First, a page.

Of particular interest are known fusion proteins (linked to Fc domains, albumin, or transferrin, including bioactive peptides) comprising a therapeutic active protein that may be improved by adding (or replacing the existing linker with) a mucin-domain polypeptide linker in accordance to the invention including but not limited to, fusion proteins of: sTNFR2, CTLA4, TACI, LFA, IL-1RI, IL-1RAcP, VEGF receptor, TPO receptor agonists, EPO receptor agonists, GLP-1, exendin-4.

The nucleic acid and amino acid sequences of numerous active proteins are well known in the art and descriptions and sequences are available in public databases such as Chemical Abstracts Services Databases (e.g., the CAS Registry), GenBank, GenPept, Entrez Nucleotide, Entrez Protein, The Universal Protein Resource (UniProt) and subscription provided databases such as GenSeq (e.g., Derwent). Polynucleotide sequences may be a wild type polynucleotide sequence encoding a given active protein (e.g., either full length or mature), or in some instances the sequence may be a variant of the wild type polynucleotide sequence (e.g., a polynucleotide which encodes the wild type active protein, wherein the DNA sequence of the polynucleotide has been optimized, for example, for expression in a particular species; or a polynucleotide encoding a variant of the wild type protein, such as a site directed mutant or an allelic variant. It is well within the ability of the skilled artisan to use a wild-type or consensus cDNA sequence or a codon-optimized variant of a active protein to create fusion protein constructs contemplated by the invention using methods known in the art and/or in conjunction with the guidance and methods provided herein, and described more fully in the Examples.

Pharmacokinetic Properties of the Fusion Proteins

The invention provides fusion proteins of therapeutic active proteins with enhanced pharmacokinetics compared to the therapeutic active protein not linked to a mucin-polypeptide domain, that, when used at the optimal dose determined for the composition by the methods described herein, can achieve enhanced pharmacokinetics compared to a comparable dose of the therapeutic active protein not linked to a mucin-domain polypeptide in accordance with the invention. As used herein, a “comparable dose” means a dose with an equivalent moles/kg for the therapeutic active protein that is administered to a subject in a comparable fashion. It will be understood in the art that a “comparable dosage” of the fusion protein would represent a greater weight of agent but would have essentially the same mole-equivalents of the therapeutic active protein in the dose of the fusion protein and/or would have the same approximate molar concentration relative to the therapeutic active protein.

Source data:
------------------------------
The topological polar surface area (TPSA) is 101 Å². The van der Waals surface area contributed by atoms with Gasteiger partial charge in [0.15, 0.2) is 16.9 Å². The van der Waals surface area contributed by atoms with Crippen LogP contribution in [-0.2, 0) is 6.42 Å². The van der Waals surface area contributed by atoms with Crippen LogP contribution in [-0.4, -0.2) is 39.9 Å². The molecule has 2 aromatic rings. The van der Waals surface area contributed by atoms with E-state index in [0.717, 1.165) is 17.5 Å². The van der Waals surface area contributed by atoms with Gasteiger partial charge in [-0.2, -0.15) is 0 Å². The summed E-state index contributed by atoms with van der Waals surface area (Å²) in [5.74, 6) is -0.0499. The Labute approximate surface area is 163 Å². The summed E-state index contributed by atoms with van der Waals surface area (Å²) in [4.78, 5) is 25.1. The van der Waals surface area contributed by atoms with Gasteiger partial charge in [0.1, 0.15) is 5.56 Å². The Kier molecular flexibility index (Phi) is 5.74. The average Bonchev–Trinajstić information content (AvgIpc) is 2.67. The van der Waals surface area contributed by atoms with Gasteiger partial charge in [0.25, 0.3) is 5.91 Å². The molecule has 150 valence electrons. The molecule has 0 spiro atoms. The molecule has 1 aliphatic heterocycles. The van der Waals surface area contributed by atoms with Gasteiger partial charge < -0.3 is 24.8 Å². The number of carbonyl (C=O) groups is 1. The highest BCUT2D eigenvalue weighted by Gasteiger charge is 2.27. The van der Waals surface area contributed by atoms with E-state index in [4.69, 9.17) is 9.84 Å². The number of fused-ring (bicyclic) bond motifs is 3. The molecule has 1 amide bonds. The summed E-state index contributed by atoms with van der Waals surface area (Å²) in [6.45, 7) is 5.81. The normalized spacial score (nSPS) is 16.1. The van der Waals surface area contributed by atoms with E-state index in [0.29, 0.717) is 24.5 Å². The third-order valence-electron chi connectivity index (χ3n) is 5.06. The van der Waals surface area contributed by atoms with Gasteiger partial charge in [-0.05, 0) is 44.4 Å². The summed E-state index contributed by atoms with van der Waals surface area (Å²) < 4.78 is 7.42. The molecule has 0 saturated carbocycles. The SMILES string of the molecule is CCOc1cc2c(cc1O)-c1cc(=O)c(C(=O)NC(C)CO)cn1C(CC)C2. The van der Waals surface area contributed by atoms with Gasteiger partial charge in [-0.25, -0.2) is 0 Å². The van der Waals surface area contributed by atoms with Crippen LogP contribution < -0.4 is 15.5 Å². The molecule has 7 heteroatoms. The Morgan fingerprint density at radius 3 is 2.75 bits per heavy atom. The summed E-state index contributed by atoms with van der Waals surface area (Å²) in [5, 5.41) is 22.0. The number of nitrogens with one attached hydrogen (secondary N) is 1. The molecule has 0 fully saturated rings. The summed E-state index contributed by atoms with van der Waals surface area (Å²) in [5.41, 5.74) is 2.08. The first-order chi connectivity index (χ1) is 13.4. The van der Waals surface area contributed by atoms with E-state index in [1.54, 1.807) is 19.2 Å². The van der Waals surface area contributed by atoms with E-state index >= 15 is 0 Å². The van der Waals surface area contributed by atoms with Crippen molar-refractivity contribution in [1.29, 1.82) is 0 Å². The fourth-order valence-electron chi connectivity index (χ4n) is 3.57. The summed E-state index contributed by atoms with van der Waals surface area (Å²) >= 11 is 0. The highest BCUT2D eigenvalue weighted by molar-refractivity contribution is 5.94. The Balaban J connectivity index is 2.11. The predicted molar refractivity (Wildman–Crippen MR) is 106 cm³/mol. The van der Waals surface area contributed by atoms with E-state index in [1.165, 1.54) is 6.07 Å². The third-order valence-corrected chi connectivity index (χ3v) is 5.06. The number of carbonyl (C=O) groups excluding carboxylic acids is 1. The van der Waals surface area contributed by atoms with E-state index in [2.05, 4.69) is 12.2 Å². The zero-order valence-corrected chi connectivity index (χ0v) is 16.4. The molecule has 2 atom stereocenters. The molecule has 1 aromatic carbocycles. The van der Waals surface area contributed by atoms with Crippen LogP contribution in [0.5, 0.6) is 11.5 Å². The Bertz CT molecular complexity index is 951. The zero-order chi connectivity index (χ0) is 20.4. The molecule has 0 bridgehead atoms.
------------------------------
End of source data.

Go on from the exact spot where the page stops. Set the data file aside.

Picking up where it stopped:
Pharmacokinetic properties that may be enhanced by using a mucin-domain polypeptide linker in accordance with the invention include, but are not limited to half-life, Tmax, Cmax (in this case, enhancement refers to the reduction of peak-to-trough differences), distribution, or duration of action through a combination of the individual effects.

Physicochemical and Pharmaceutical Properties

In addition to enhancing the PK properties of a therapeutic, a fusion protein comprising a mucin-domain polypeptide linker may useful for improving the pharmaceutical or physicochemical properties (such as the degree of aqueous solubility) of the therapeutic active peptide or protein. Solubility improvements can be mediated both through addition of the highly hydrophilic carbohydrates on the mucin as well as through selection of the proper mucin-polypeptide sequence, which may additionally contain ionizable residues such as aspartic acid, glutamic acid, histidine, lysine, and arginine. The ionizable residues result in the modulation of the pI of the fusion protein and thereby the total charge of the protein in a formulation approaching physiological pH and tonicity.

The fusion proteins of the invention can be constructed and assayed, using methods described herein, to confirm the physicochemical properties of the fusion protein result in the desired properties. In one embodiment, the mucin-domain polypeptide is selected such that the fusion protein has an aqueous solubility that is within at least about 25% greater compared to a therapeutic active protein not linked to the fusion protein, or at least about 30%, or at least about 40%, or at least about 50%, or at least about 75%, or at least about 100%, or at least about 200%, or at least about 300%, or at least about 400%, or at least about 500%, or at least about 1000% greater than the corresponding therapeutic active protein not containing the mucin domain linker.

Uses of the Fusion Proteins